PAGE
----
Seth Klarman of Baupost Group, a famed value investor often mentioned in the same breath as Munger and Warren Buffett, did a bit better. He made an investment in New Oriental Education (ticker: EDU) in Q2 2022, to the tune of 8 million shares, after the stock fell off a tall cliff in 2021 and early 2022. Instead of adding to his holding as $EDU’s price continued to stay depressed, Klarman took some profit in Q3 2022 instead, as the share price showed modest recovery.
I, a much much much less capable investor than both Klarman and Munger, bought and sold shares of various Chinese companies throughout 2021 and 2022, but was not confident enough to hold onto any of them for long. Throughout the “delisting saga”, I personally placed the probability of a mass, wholesale delisting at no more than 10%, because cutting off the flow of global capital just to avoid a perfectly reasonable auditing requirement seems utterly unreasonable. However, I did not have enough chutzpah of my own to increase and hold on to my holdings. Of course, the delisting threat was just one of several reasons why Chinese stocks have been falling during the last three-plus years – Zero Covid, antitrust enforcement, policy changes on tech, education, property, and other major sectors, to name a few.
As Munger once said: “If investing wasn't hard, everyone would be rich.”
Capital Markets Are More Than Just Capital
Many Chinese firms hedged against the delisting risk with costly Plan B’s to duel list on the HKEX.
Big Tech’s like Alibaba and Baidu did secondary listings. Newcomers like XPeng and Li Auto did dual-primary listings on both the NYSE and the HKEX. Pinduoduo and Full Truck Alliance had plans to do the same, but waited just long enough to receive the good news from the PCAOB and scrapped their plans.
These hedges gave the false impression that the HKEX, and the Stock Connect program that gives Mainland Chinese investors a conduit to the HKEX, is a good enough alternative to Wall Street that Chinese firms can stay within the comfort of their own border and still do fine.
That could not be further from reality.
Of course, if you are a Chinese firm whose market and ambition rest solely within China (or a straight up state-owned enterprise), then listing on the HKEX or Shanghai or Shenzhen is perfectly fine. Being publicly traded in New York is more trouble than it's worth in this day and age. And logistically, sophisticated foreign institutional investors can figure out ways to invest in these purely domestic companies if they really want to. There is no capital access issue, just higher transaction cost.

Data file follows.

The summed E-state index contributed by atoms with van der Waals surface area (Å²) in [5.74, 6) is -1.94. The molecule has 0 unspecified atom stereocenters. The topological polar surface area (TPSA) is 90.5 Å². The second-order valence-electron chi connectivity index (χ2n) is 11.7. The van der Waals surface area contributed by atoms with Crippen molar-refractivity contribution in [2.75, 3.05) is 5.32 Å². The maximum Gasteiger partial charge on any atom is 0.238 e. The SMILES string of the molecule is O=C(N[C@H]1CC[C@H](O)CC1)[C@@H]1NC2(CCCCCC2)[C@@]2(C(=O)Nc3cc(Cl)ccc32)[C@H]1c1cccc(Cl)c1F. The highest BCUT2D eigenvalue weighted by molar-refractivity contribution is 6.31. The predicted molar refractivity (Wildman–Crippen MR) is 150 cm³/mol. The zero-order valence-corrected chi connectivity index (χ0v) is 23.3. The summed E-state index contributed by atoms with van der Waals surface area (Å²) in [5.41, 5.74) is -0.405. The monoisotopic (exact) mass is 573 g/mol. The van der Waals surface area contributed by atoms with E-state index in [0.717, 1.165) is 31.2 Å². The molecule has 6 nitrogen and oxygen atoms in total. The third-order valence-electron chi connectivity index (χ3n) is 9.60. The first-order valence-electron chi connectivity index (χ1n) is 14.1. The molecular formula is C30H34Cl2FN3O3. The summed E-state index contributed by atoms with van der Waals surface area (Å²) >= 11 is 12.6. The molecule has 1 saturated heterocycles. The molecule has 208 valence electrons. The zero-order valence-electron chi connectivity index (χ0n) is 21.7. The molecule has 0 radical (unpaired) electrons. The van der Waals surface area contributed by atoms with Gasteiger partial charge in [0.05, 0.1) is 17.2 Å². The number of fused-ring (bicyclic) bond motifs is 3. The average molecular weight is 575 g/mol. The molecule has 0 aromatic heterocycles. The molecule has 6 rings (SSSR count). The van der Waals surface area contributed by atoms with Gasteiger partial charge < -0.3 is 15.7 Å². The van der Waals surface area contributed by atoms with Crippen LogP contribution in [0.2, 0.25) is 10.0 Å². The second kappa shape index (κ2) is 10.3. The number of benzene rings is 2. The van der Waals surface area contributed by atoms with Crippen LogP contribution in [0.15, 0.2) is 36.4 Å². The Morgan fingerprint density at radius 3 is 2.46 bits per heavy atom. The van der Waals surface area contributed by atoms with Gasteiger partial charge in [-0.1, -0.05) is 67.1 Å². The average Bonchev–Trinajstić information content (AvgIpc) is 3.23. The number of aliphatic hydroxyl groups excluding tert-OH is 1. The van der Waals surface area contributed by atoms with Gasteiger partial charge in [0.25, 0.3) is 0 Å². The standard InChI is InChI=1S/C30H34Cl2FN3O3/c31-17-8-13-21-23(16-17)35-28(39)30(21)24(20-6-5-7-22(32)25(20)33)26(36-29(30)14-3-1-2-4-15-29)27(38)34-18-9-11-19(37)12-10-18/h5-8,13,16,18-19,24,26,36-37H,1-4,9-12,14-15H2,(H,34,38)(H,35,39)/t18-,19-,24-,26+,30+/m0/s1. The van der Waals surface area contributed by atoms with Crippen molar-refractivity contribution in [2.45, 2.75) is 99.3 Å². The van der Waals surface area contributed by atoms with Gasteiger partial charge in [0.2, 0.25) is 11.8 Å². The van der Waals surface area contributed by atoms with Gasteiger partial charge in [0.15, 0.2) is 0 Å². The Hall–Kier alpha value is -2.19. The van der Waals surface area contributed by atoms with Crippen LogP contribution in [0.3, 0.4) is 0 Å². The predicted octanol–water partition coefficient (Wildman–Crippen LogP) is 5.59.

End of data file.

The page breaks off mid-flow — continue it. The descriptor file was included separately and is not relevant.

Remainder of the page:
However, there is a large crop of Chinese firms with global ambitions – either because the Chinese domestic market is not big enough for them to scale, or their products indeed have international appeal, or they simply sold their early investors on the dream with a high valuation and must deliver sooner or later. Examples would be firms in electric vehicles, enterprise software, cloud infrastructure, and maybe a subset of the semiconductor industry.
For these types of companies, listing on the NYSE or NASDAQ is still the most preferred path by far. This is partially because the SEC’s disclosure-oriented regime is more friendly to high-growth companies than Hong Kong’s compliance-oriented regulatory regime. But more importantly, the reputational halo effect of being listed on either the NYSE or NASDAQ is not something the HKEX can replicate. A newly-listed company in New York, at least within the sectors I spelled out above, simply has a better chance of becoming a global brand while attracting enough capital to deliver on its ambition. An HKEX listing currently cannot and may be increasingly unlikely to deliver that reputation bump, as Hong Kong continues to evolve inward.
So from the Chinese government’s perspective, it is worth cooperating with the PCAOB if only to not thwart the global prospect of its most promising and ambitious companies, whose success will eventually accrue back to China, either financially or reputationally.
When there are enough incentives to be reasonable, reasonableness tends to prevail, even between the increasingly adversarial governments of two superpowers. I may sound too optimistic here (as it is my nature), but as the end of the “delisting saga” has shown, there could be other issues of conflict between the US and China that can still be resolved reasonably.
And it pays (literally) to know what the next of those issues may be.